French citizenship For Members

Can you be stripped of French citizenship?

The Local France
The Local France - [email protected]
Can you be stripped of French citizenship?
Not all citizenship ceremonies are attended by the President. (Photo by Michel Euler / POOL / AFP)

French citizenship rules are relatively generous, allowing applications after five years of residence - albeit with a ton of paperwork and requirements for integration and language skills. But, under certain circumstances, what has been given can be taken away again…


There are many reasons to seek French citizenship, from the practical such as shorter passport queues and the end to residency card requirements to a more emotional sense of wanting to be a part of your country of residence.

But a big reason is security - the knowledge that you won't be kicked out of the country if you screw up your paperwork and you can come and go as you please.

However, in certain circumstances nationality can be revoked.


Within two years 

The first two years of your French citizenship contain an extra clause that allows the public prosecutor to contest the registration of a declaration of nationality. This must be done within two years of the date that citizenship is granted and applies in two cases;

  • If the legal conditions for French citizenship are not met – such as length of residency, for example. This is usually dealt with before citizenship is granted. But say, for example, the person handling your dossier had made a mistake or missed something in your dossier that makes you ineligible for citizenship, that can be corrected and the citizenship revoked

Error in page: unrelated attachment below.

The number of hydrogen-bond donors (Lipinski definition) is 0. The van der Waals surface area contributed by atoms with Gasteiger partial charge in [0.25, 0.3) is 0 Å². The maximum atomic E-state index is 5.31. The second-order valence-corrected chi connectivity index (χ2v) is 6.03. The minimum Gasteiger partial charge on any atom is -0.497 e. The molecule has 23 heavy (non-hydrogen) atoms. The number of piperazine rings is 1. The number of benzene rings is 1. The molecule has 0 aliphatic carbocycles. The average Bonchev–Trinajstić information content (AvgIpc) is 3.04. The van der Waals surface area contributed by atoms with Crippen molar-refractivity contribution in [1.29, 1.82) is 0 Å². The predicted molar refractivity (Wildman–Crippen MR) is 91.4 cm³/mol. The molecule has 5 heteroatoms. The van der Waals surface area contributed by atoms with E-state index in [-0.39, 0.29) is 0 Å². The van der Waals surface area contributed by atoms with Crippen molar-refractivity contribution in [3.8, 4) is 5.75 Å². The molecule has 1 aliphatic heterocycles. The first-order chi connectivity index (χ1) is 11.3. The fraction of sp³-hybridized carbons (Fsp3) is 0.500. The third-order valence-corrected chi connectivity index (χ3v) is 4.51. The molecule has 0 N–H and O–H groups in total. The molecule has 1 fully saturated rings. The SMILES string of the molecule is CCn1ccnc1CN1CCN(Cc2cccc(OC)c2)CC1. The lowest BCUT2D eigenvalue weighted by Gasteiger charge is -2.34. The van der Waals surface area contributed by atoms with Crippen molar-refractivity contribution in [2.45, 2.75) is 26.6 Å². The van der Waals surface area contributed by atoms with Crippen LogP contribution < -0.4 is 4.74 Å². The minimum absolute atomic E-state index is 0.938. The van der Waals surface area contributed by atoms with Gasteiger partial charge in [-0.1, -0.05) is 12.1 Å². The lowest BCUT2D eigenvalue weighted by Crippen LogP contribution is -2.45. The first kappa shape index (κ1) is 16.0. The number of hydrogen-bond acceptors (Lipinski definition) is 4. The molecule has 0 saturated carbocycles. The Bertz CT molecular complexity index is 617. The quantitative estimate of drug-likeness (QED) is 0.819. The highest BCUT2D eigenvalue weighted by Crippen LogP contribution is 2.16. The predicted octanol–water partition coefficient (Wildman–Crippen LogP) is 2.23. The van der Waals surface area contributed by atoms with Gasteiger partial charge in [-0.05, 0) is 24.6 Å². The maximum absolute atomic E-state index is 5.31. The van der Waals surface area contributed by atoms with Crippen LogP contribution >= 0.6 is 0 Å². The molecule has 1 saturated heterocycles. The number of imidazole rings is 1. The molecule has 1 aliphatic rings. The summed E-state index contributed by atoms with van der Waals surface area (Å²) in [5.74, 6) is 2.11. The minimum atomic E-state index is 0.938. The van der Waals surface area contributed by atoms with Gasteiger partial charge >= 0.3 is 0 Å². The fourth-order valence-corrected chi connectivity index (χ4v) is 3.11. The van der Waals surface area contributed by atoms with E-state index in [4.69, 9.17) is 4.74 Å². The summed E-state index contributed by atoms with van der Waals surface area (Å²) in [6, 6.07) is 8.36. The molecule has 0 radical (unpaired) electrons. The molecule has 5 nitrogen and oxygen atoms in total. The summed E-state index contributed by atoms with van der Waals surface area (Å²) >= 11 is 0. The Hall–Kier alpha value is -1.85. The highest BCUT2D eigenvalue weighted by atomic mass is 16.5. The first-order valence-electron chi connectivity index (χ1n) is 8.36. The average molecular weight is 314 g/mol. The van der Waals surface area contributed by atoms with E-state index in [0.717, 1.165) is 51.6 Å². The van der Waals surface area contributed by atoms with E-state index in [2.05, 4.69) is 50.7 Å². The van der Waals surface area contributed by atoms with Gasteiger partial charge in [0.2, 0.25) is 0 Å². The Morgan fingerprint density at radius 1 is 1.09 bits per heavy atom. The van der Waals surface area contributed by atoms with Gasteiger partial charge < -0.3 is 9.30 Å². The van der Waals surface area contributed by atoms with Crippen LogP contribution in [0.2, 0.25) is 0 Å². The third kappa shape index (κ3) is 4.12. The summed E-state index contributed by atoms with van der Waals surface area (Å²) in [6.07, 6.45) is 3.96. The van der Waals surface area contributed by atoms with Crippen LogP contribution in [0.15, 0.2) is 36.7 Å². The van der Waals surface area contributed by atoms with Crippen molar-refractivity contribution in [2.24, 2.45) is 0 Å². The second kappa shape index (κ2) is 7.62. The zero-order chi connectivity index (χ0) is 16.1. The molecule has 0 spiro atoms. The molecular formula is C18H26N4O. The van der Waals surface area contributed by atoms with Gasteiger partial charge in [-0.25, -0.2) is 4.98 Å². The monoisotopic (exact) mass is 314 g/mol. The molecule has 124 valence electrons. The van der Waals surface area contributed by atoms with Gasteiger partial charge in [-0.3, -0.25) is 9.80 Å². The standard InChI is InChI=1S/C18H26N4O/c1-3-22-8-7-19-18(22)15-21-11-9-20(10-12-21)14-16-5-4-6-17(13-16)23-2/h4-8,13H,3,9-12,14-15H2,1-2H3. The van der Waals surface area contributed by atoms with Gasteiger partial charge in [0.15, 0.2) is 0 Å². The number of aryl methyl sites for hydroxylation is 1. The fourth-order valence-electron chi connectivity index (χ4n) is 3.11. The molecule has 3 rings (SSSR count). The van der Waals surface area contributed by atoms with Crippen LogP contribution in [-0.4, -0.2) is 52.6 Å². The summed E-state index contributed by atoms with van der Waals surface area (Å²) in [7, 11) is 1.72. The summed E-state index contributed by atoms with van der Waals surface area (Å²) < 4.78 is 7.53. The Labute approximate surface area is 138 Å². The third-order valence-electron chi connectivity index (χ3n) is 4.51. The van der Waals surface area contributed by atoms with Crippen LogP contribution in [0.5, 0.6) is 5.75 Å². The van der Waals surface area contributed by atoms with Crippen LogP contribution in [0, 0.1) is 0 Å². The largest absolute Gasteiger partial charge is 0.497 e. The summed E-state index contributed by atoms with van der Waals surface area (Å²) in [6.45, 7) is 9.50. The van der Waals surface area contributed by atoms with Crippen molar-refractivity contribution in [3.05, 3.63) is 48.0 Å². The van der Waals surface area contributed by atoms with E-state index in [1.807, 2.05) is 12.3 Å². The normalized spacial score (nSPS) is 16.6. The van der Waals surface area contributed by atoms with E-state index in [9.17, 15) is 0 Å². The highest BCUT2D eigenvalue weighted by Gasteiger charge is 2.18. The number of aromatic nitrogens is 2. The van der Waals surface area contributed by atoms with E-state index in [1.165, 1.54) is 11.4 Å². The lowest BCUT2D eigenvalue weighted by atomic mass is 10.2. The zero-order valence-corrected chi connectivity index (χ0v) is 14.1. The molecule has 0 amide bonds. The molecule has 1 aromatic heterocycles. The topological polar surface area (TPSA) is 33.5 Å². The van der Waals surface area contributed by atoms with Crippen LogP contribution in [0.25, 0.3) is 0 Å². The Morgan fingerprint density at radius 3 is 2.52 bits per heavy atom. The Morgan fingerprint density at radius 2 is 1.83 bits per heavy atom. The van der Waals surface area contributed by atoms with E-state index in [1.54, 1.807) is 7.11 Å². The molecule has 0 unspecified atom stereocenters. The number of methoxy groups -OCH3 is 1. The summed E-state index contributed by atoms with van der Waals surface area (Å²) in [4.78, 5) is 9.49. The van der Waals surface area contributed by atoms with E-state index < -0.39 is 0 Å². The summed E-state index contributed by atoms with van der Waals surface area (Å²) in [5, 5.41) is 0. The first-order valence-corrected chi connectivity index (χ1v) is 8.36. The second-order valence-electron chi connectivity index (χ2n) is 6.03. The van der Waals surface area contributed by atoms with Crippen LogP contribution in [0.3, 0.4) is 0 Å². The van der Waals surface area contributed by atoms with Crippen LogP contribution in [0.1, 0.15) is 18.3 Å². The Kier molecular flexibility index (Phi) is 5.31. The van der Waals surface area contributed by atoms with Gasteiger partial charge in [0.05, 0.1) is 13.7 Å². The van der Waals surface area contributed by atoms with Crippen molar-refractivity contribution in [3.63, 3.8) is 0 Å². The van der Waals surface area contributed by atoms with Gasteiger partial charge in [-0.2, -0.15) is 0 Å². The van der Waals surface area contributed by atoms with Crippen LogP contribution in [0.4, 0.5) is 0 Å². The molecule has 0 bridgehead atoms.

• If, within two years of citizenship being granted, it is discovered that the recipient lied or committed fraud to gain French citizenship. For example if you fake up a French language test certificate or claim to be employed when you are not. The most common cases of fraud relate to citizenship granted through marriage - if a marriage is dissolved within 12 months of citizenship being granted then fraud may be suspected. This doesn't mean that all people whose marriages break down need to worry, it is simply a possible cause for investigation and the prosecutor would need to prove that your marriage was never a genuine marriage to begin with.

In order to strip a person of citizenship, the prosecutor must prove their case and you have the chance to put forward your defence.

If proved, the citizenship is annulled, and - legally - was never awarded because the decree specific to your naturalisation is cancelled.

Crucially, however, rights acquired before the publication of the decree remain valid. So having your citizenship annulled doesn't mean that you no longer have the right to live in France, if you were legally resident with a residency permit before the citizenship was granted.

Within 15 years 

Once two years have passed, your citizenship cannot be cancelled, even if it is later discovered that you lied on your application.

However there are several circumstances in which people may be stripped of French nationality. 

  • If they have been convicted of a crime or an offence constituting undermining the fundamental interests of France;
  • If they have been convicted of a crime or an offence constituting an act of terrorism;
  • If, while in public office, they are convicted of a crime or an offence constituting interference with public administration. For example, infringement of individual freedom, discrimination;
  • If they have not complied with the obligations arising from national service;
  • If they have acted for the benefit of a foreign State, incompatible with being French.

It is also possible for a person’s nationality revoked if the following two conditions are applicable:

  • If they are are active in a foreign army, public service or international organisation of which France is not a member, and;